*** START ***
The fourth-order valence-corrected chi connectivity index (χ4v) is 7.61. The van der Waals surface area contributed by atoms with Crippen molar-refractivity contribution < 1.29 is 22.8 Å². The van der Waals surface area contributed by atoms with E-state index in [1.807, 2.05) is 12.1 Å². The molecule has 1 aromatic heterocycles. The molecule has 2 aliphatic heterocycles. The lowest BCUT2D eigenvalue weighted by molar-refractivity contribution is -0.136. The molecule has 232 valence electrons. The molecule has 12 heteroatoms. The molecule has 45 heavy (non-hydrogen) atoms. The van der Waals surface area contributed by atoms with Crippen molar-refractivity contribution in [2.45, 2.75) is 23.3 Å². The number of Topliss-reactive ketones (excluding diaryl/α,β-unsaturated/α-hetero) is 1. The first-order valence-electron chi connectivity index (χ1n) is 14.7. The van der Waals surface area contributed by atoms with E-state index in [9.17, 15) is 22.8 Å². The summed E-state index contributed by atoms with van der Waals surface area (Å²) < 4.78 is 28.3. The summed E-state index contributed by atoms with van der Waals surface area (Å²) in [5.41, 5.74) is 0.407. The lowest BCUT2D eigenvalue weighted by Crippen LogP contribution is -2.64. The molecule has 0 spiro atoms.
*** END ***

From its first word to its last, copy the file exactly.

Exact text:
The fourth-order valence-corrected chi connectivity index (χ4v) is 7.61. The van der Waals surface area contributed by atoms with Crippen molar-refractivity contribution < 1.29 is 22.8 Å². The van der Waals surface area contributed by atoms with E-state index in [1.807, 2.05) is 12.1 Å². The molecule has 1 aromatic heterocycles. The molecule has 2 aliphatic heterocycles. The lowest BCUT2D eigenvalue weighted by molar-refractivity contribution is -0.136. The molecule has 232 valence electrons. The molecule has 12 heteroatoms. The molecule has 45 heavy (non-hydrogen) atoms. The van der Waals surface area contributed by atoms with Crippen molar-refractivity contribution in [2.45, 2.75) is 23.3 Å². The number of Topliss-reactive ketones (excluding diaryl/α,β-unsaturated/α-hetero) is 1. The first-order valence-electron chi connectivity index (χ1n) is 14.7. The van der Waals surface area contributed by atoms with E-state index in [9.17, 15) is 22.8 Å². The summed E-state index contributed by atoms with van der Waals surface area (Å²) < 4.78 is 28.3. The summed E-state index contributed by atoms with van der Waals surface area (Å²) in [5.41, 5.74) is 0.407. The lowest BCUT2D eigenvalue weighted by Crippen LogP contribution is -2.64. The molecule has 0 spiro atoms.